In total, 1733 of 2469 discharged patients with COVID-19 were enrolled after 736 were excluded. Patients had a median age of 57·0 (IQR 47·0–65·0) years and 897 (52%) were men. The follow-up study was done from June 16, to Sept 3, 2020, and the median follow-up time after symptom onset was 186·0 (175·0–199·0) days. Fatigue or muscle weakness (63%, 1038 of 1655) and sleep difficulties (26%, 437 of 1655) were the most common symptoms. Anxiety or depression was reported among 23% (367 of 1617) of patients. The proportions of median 6-min walking distance less than the lower limit of the normal range were 24% for those at severity scale 3, 22% for severity scale 4, and 29% for severity scale 5–6. The corresponding proportions of patients with diffusion impairment were 22% for severity scale 3, 29% for scale 4, and 56% for scale 5–6, and median CT scores were 3·0 (IQR 2·0–5·0) for severity scale 3, 4·0 (3·0–5·0) for scale 4, and 5·0 (4·0–6·0) for scale 5–6. After multivariable adjustment, patients showed an odds ratio (OR) 1·61 (95% CI 0·80–3·25) for scale 4 versus scale 3 and 4·60 (1·85–11·48) for scale 5–6 versus scale 3 for diffusion impairment; OR 0·88 (0·66–1·17) for scale 4 versus scale 3 and OR 1·77 (1·05–2·97) for scale 5–6 versus scale 3 for anxiety or depression, and OR 0·74 (0·58–0·96) for scale 4 versus scale 3 and 2·69 (1·46–4·96) for scale 5–6 versus scale 3 for fatigue or muscle weakness. Of 94 patients with blood antibodies tested at follow-up, the seropositivity (96·2% vs 58·5%) and median titres (19·0 vs 10·0) of the neutralising antibodies were significantly lower compared with at the acute phase. 107 of 822 participants without acute kidney injury and with estimated glomerular filtration rate (eGFR) 90 mL/min per 1·73 m 2 or more at acute phase had eGFR less than 90 mL/min per 1·73 m 2 at follow-up.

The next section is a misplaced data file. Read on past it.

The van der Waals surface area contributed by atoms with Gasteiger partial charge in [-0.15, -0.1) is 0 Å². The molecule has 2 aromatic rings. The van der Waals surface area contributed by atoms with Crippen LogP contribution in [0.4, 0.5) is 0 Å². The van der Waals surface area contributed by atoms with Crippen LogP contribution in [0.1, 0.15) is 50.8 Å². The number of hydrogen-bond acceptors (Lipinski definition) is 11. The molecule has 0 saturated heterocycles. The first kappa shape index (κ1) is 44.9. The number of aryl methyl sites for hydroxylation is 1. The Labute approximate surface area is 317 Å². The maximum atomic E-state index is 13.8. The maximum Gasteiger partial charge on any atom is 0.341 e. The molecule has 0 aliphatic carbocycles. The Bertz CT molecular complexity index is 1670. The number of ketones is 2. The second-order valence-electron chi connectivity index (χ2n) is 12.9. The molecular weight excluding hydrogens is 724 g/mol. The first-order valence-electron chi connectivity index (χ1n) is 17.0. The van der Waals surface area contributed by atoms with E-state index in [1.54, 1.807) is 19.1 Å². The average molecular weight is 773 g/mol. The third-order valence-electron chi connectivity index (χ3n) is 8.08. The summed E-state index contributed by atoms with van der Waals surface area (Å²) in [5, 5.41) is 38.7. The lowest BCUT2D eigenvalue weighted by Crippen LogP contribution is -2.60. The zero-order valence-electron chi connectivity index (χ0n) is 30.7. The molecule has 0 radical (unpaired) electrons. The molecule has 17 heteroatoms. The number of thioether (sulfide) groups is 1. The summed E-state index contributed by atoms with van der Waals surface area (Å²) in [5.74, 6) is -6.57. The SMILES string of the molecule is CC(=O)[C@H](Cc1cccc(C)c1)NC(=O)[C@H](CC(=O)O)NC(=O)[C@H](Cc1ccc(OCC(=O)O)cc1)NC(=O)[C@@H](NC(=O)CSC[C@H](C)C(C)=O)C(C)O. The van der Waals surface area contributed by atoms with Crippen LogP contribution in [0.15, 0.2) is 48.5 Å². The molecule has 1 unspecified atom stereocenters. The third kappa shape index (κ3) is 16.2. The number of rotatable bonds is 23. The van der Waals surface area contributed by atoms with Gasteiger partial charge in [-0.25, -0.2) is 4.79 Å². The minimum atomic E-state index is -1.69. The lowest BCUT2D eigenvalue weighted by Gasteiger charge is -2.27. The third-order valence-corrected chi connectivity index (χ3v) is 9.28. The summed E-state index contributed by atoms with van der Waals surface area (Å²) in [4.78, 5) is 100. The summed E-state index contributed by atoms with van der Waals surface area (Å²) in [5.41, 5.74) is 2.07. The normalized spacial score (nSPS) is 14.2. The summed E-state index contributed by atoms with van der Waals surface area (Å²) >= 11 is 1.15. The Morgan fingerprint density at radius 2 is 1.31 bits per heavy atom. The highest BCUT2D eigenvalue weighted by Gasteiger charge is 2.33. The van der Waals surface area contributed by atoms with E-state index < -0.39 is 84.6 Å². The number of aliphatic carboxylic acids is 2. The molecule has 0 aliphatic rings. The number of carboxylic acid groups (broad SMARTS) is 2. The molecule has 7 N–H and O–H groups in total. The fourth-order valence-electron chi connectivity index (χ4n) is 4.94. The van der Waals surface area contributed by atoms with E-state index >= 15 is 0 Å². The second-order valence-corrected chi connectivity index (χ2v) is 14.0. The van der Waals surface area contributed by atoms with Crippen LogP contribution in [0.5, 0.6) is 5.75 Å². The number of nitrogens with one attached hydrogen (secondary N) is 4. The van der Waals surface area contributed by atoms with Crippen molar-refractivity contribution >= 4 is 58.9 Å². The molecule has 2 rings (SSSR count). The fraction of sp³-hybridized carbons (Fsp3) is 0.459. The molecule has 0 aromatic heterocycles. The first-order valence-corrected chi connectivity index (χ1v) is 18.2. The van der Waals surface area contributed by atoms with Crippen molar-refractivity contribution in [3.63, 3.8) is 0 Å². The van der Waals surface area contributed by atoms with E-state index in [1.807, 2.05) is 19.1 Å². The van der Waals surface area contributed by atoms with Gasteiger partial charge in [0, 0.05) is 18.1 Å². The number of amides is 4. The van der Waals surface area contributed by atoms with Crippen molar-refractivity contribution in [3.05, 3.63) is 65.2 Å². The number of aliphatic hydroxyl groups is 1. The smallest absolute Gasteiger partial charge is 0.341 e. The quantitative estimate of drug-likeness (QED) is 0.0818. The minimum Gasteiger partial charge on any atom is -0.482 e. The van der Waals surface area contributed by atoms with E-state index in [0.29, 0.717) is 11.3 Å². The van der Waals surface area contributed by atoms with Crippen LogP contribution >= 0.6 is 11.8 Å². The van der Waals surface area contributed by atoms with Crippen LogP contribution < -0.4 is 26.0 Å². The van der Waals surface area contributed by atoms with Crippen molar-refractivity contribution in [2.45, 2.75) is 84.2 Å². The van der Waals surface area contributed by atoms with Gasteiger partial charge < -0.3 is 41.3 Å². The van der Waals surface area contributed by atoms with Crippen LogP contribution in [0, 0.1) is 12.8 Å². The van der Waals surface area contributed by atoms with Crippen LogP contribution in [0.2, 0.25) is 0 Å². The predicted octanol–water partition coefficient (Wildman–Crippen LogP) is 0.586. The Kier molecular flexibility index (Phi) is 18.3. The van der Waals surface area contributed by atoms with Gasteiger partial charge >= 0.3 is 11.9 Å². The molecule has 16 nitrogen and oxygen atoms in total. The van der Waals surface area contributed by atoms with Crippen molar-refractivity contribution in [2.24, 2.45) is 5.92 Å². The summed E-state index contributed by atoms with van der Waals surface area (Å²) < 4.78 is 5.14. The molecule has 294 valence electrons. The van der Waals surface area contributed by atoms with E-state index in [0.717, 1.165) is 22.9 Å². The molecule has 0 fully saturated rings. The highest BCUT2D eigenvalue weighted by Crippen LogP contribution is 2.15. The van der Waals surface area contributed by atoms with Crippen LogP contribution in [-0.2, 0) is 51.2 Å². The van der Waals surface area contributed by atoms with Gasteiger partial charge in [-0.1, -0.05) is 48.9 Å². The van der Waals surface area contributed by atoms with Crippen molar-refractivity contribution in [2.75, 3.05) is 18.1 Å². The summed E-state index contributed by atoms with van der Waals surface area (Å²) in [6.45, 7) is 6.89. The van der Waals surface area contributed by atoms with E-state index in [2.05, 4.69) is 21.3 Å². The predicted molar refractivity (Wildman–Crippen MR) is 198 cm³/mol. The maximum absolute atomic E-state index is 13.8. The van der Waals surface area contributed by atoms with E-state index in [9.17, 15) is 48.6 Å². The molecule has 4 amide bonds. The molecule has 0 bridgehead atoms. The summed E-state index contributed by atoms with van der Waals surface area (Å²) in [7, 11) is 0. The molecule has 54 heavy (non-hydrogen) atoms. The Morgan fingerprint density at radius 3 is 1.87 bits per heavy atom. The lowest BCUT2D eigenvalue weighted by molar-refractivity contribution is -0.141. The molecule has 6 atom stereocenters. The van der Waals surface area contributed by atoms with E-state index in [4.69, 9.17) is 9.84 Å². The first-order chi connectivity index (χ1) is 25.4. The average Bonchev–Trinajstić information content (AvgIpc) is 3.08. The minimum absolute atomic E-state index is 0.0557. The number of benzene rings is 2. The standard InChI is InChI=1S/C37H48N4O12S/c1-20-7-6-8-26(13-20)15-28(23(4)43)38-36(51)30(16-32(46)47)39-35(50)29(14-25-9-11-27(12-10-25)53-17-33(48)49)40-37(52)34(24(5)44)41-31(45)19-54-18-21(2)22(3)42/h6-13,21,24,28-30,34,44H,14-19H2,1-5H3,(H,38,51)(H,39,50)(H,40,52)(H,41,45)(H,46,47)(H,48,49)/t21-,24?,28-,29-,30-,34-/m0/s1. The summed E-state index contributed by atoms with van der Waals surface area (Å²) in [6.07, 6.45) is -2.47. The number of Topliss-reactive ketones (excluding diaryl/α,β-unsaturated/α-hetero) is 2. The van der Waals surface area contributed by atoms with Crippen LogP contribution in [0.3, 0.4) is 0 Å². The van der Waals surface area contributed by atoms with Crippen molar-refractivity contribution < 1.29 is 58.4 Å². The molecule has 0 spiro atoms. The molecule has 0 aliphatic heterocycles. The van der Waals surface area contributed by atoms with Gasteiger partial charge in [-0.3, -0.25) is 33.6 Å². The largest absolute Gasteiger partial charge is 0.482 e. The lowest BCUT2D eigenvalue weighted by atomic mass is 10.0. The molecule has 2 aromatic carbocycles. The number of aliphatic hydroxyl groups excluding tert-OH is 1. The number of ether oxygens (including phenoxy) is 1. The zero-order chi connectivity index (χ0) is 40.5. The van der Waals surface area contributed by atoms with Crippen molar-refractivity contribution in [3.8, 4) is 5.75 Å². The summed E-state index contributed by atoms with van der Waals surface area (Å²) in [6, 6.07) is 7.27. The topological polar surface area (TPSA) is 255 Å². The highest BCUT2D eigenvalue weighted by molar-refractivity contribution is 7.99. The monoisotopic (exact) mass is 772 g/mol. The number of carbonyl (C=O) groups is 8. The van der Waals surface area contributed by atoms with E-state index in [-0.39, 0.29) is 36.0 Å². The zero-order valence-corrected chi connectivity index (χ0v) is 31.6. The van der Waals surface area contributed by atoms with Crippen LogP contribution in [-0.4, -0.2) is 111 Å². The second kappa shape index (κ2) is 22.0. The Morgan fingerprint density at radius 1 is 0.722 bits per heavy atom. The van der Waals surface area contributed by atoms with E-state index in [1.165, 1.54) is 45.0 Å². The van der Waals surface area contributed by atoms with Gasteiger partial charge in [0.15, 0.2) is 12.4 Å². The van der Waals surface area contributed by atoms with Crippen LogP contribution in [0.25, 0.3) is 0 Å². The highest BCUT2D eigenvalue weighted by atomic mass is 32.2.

Interpretation

          At 6 months after acute infection, COVID-19 survivors were mainly troubled with fatigue or muscle weakness, sleep difficulties, and anxiety or depression. Patients who were more severely ill during their hospital stay had more severe impaired pulmonary diffusion capacities and abnormal chest imaging manifestations, and are the main target population for intervention of long-term recovery.

          Funding

          National Natural Science Foundation of China, Chinese Academy of Medical Sciences Innovation Fund for Medical Sciences, National Key Research and Development Program of China, Major Projects of National Science and Technology on New Drug Creation and Development of Pulmonary Tuberculosis, and Peking Union Medical College Foundation.